Do they have an understanding of the modern world, its challenges, and the practical policies needed to meet them? A programme to extend and strengthen our public services other than simply to promise more money without changing them for the better?
Are they shaping ideas for a new and better future, including leading on the ethical dimensions of technological advance and Artificial Intelligence, or running arguments about the past?
Are we confident they would make the right calls, guided by the right instincts, in foreign policy crises, and genuinely stand up for universal human values even when that means intervening to do so?
Have they done the right thing to serve the country on Brexit? Or, at a minimum, enough to stop the wrong thing being done?
Does the Party leadership actually want to be inclusive, and build the new support base needed to win power, earn votes from disillusioned Tory voters as well as Liberals, Nationalists, Greens, and ‘none of the aboves’, while sustaining the backing of Labour people?
Do they actually want the support and involvement of people who actively supported the Blair-Brown governments, or do they want to keep joining the Tories and the right wing media in running them down?
Am I persuaded that they see any anti-Semitism in the Party as a truly dreadful thing, and are doing what is needed to be done to stamp it out with the vigour and urgency this disgusting development needs?
I know this will provoke the Oh Jeremy Corbyn fan club to troll away, to say it is division caused by us old has-beens that is damaging the Party, that if only we could show him the kind of support they do, the country would see how marvellous he and his policies are, and all would be well, and PS What about Iraq?
But the questions are real because they are being asked, and answered mainly in the negative, by people whose support we need to win. Bad results have nothing to do with expectations, and it is, dare I say, nothing but spin, and not very good spin, to say so. They are about the real views of real people, and you have to heed the very real message – that we are a divided country, and neither of the Parties are trusted to heal those divisions. That the government is neither liked nor respected, but Labour is not seen as a viable alternative. To say that is not to undermine the leadership. It is to ask the whole Party, from Corbyn and team down, to face up to the scale of the challenge ahead, and understand that it will not be met by blind loyalty, but blunt analysis, and proper, realistic, believable policy solutions to the huge problems we face.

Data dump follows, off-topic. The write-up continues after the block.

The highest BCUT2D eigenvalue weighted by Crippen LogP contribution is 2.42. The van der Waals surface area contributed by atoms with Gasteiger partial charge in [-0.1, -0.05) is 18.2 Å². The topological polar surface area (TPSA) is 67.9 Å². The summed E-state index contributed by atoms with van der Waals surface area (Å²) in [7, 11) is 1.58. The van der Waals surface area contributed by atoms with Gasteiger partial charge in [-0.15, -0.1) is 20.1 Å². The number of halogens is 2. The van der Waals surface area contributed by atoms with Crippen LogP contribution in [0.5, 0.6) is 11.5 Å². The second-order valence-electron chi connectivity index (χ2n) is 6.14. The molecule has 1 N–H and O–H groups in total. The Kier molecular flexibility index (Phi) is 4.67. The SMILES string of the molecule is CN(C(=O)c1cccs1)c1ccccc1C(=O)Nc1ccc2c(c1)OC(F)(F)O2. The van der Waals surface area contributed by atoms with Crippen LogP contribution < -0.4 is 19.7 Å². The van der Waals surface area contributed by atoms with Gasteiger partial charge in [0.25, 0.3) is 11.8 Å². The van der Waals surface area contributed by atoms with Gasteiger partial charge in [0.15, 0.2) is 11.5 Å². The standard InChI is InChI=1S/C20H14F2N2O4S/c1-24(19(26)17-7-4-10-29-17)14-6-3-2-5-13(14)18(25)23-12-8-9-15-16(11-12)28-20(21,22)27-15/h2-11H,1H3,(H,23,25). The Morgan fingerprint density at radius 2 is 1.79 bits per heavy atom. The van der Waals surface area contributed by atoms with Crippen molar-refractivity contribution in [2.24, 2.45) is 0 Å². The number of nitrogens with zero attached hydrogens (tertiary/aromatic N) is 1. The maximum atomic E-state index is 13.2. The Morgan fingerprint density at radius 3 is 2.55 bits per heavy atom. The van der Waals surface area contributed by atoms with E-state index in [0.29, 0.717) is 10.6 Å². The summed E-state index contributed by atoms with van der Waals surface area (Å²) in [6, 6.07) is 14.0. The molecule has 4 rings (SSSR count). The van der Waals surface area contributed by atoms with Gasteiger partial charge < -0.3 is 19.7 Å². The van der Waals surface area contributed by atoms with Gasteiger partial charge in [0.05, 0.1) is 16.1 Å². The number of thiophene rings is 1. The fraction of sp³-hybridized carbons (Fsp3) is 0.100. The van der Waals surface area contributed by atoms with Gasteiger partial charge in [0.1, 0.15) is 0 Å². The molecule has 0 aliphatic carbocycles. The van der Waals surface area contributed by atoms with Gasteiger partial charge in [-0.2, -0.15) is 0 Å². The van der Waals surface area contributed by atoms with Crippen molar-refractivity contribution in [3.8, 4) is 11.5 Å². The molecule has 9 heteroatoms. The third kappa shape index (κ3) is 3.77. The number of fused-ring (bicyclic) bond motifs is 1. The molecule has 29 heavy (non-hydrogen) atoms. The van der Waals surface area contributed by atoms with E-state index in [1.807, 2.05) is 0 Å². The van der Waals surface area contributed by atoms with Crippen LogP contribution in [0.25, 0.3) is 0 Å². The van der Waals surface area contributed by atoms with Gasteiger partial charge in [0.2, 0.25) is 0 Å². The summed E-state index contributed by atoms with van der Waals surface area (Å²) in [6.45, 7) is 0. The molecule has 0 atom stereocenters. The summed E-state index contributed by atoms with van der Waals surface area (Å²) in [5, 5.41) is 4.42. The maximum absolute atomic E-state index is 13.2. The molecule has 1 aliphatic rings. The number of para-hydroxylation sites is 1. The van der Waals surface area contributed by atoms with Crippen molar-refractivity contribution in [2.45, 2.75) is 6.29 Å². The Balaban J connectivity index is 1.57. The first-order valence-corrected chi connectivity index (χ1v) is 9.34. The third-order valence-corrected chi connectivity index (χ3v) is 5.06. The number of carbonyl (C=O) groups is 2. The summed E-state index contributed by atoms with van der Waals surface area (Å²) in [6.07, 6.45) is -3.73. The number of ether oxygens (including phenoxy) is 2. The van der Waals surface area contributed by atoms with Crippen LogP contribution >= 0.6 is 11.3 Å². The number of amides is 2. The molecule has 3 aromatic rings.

I have no doubt about my abiding convictions of democratic socialism; no doubt that collective action, contribution and provision are the best means of securing individual security, liberty and prosperity; no doubt there are wonderful Labour people everywhere, young and old, serving their communities. All my doubts relate to the course now being followed – and, because it is such a huge issue which will determine so much of our kids’ future - the approach being taken to Brexit.
The only time I feel optimistic these days is when I go to Burnley games, and to schools and colleges. When I spend time with my kids and people of their age. And feel that they know the way in which the country is being led is so lame, and they give me a sense they have the energy and the passion to change it. The sense that our politics is broken, and the current political situation unsustainable, cannot be indefinitely ignored.
Virtually every day someone stops me and says ‘when will we have a new party?’ I don’t think that is the answer, not least because of the danger it would help secure a big majority for a dreadful Tory government, and also hand our Party for ever to people and a politics that, if they refuse even to try to answer those questions, ultimately cannot win.
We, my generation have to do what we can to stop the madness of Brexit, and urge the Labour Party to take the right course. But you the next generation, of people and above all the next generation of ideas, you who are genuinely progressive and inclusive, are what we really need right now. We Labour. We Britain.
So let no-one take comfort from tiny leads against a stumbling, fumbling, drifting, divided, leaderless government. Let’s stop pretending all is well. Let’s stop the feeble response to anti-Semitism and treat it as the evil we know it to be. Let’s expose the risks and costs, the lies, cheating and possible criminality of Brexit, in floodlights, full on. And let’s admit the scale of policy challenge is not being met by the policy response, so engage in that with greater energy and urgency.
‘Many not the few’ was just one third of the New Labour mantra from this week 21 years ago, when we won our first term, and the other two are just as relevant and needed today … ‘Leadership not drift.’ And most important of all, ‘future not the past.’ Always. Let’s fight for a Labour party that can deliver that future, because it is needed, now more than ever. Thank you.